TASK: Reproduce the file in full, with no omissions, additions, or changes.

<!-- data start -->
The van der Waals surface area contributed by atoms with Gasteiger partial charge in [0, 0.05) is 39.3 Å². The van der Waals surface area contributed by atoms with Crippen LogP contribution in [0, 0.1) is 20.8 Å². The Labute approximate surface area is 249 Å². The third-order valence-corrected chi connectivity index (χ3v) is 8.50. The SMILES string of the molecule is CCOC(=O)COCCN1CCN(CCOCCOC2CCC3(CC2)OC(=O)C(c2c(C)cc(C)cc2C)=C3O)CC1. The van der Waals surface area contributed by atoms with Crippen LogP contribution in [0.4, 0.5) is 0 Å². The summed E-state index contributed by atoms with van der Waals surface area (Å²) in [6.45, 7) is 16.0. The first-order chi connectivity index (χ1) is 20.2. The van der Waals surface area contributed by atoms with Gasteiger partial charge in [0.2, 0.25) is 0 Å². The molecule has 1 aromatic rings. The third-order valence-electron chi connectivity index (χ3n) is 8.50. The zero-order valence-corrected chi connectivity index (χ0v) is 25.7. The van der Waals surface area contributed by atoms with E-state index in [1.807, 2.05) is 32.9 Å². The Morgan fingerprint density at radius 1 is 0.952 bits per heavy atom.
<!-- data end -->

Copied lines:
The van der Waals surface area contributed by atoms with Gasteiger partial charge in [0, 0.05) is 39.3 Å². The van der Waals surface area contributed by atoms with Crippen LogP contribution in [0, 0.1) is 20.8 Å². The Labute approximate surface area is 249 Å². The third-order valence-corrected chi connectivity index (χ3v) is 8.50. The SMILES string of the molecule is CCOC(=O)COCCN1CCN(CCOCCOC2CCC3(CC2)OC(=O)C(c2c(C)cc(C)cc2C)=C3O)CC1. The van der Waals surface area contributed by atoms with Crippen LogP contribution in [0.4, 0.5) is 0 Å². The summed E-state index contributed by atoms with van der Waals surface area (Å²) in [6.45, 7) is 16.0. The first-order chi connectivity index (χ1) is 20.2. The van der Waals surface area contributed by atoms with Gasteiger partial charge in [0.2, 0.25) is 0 Å². The molecule has 1 aromatic rings. The third-order valence-electron chi connectivity index (χ3n) is 8.50. The zero-order valence-corrected chi connectivity index (χ0v) is 25.7. The van der Waals surface area contributed by atoms with E-state index in [1.807, 2.05) is 32.9 Å². The Morgan fingerprint density at radius 1 is 0.952 bits per heavy atom.